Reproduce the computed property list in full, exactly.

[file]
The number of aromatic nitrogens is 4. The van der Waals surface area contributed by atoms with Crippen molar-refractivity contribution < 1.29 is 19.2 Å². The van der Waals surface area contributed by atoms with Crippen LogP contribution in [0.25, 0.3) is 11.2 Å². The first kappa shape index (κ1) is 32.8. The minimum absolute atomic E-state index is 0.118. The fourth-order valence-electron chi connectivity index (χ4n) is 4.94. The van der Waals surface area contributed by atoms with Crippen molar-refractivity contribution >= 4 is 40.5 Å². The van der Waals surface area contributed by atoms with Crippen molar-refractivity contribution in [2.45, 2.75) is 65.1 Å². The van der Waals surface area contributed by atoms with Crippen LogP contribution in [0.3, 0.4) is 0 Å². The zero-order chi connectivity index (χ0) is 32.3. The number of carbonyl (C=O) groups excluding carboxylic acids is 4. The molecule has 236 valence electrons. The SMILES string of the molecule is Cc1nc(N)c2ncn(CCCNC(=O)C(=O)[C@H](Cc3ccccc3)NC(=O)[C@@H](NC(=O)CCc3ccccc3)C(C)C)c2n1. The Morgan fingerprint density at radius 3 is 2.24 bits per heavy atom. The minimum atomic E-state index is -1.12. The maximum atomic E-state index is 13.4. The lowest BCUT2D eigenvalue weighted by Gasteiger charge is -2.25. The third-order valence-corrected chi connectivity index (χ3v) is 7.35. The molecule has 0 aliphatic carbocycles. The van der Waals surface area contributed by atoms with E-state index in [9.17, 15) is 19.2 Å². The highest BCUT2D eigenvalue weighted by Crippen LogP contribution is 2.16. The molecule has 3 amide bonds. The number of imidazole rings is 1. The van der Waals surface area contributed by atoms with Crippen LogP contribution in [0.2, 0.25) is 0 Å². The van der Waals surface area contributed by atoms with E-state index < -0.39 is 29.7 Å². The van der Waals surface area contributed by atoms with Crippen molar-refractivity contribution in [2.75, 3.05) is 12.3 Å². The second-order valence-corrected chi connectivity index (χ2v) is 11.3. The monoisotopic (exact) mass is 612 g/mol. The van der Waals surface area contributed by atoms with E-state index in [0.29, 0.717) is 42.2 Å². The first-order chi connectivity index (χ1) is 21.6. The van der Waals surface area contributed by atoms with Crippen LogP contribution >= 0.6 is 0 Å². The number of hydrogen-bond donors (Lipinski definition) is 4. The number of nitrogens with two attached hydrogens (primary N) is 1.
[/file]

The number of aromatic nitrogens is 4. The van der Waals surface area contributed by atoms with Crippen molar-refractivity contribution < 1.29 is 19.2 Å². The van der Waals surface area contributed by atoms with Crippen LogP contribution in [0.25, 0.3) is 11.2 Å². The first kappa shape index (κ1) is 32.8. The minimum absolute atomic E-state index is 0.118. The fourth-order valence-electron chi connectivity index (χ4n) is 4.94. The van der Waals surface area contributed by atoms with Crippen molar-refractivity contribution >= 4 is 40.5 Å². The van der Waals surface area contributed by atoms with Crippen molar-refractivity contribution in [2.45, 2.75) is 65.1 Å². The van der Waals surface area contributed by atoms with Crippen LogP contribution in [0.3, 0.4) is 0 Å². The zero-order chi connectivity index (χ0) is 32.3. The number of carbonyl (C=O) groups excluding carboxylic acids is 4. The molecule has 236 valence electrons. The SMILES string of the molecule is Cc1nc(N)c2ncn(CCCNC(=O)C(=O)[C@H](Cc3ccccc3)NC(=O)[C@@H](NC(=O)CCc3ccccc3)C(C)C)c2n1. The Morgan fingerprint density at radius 3 is 2.24 bits per heavy atom. The minimum atomic E-state index is -1.12. The maximum atomic E-state index is 13.4. The lowest BCUT2D eigenvalue weighted by Gasteiger charge is -2.25. The third-order valence-corrected chi connectivity index (χ3v) is 7.35. The molecule has 0 aliphatic carbocycles. The van der Waals surface area contributed by atoms with E-state index in [9.17, 15) is 19.2 Å². The highest BCUT2D eigenvalue weighted by Crippen LogP contribution is 2.16. The molecule has 3 amide bonds. The number of imidazole rings is 1. The van der Waals surface area contributed by atoms with Crippen LogP contribution in [0.2, 0.25) is 0 Å². The van der Waals surface area contributed by atoms with E-state index < -0.39 is 29.7 Å². The van der Waals surface area contributed by atoms with Crippen molar-refractivity contribution in [2.75, 3.05) is 12.3 Å². The second-order valence-corrected chi connectivity index (χ2v) is 11.3. The monoisotopic (exact) mass is 612 g/mol. The van der Waals surface area contributed by atoms with E-state index in [0.29, 0.717) is 42.2 Å². The first-order chi connectivity index (χ1) is 21.6. The van der Waals surface area contributed by atoms with Crippen LogP contribution >= 0.6 is 0 Å². The number of hydrogen-bond donors (Lipinski definition) is 4. The number of nitrogens with two attached hydrogens (primary N) is 1.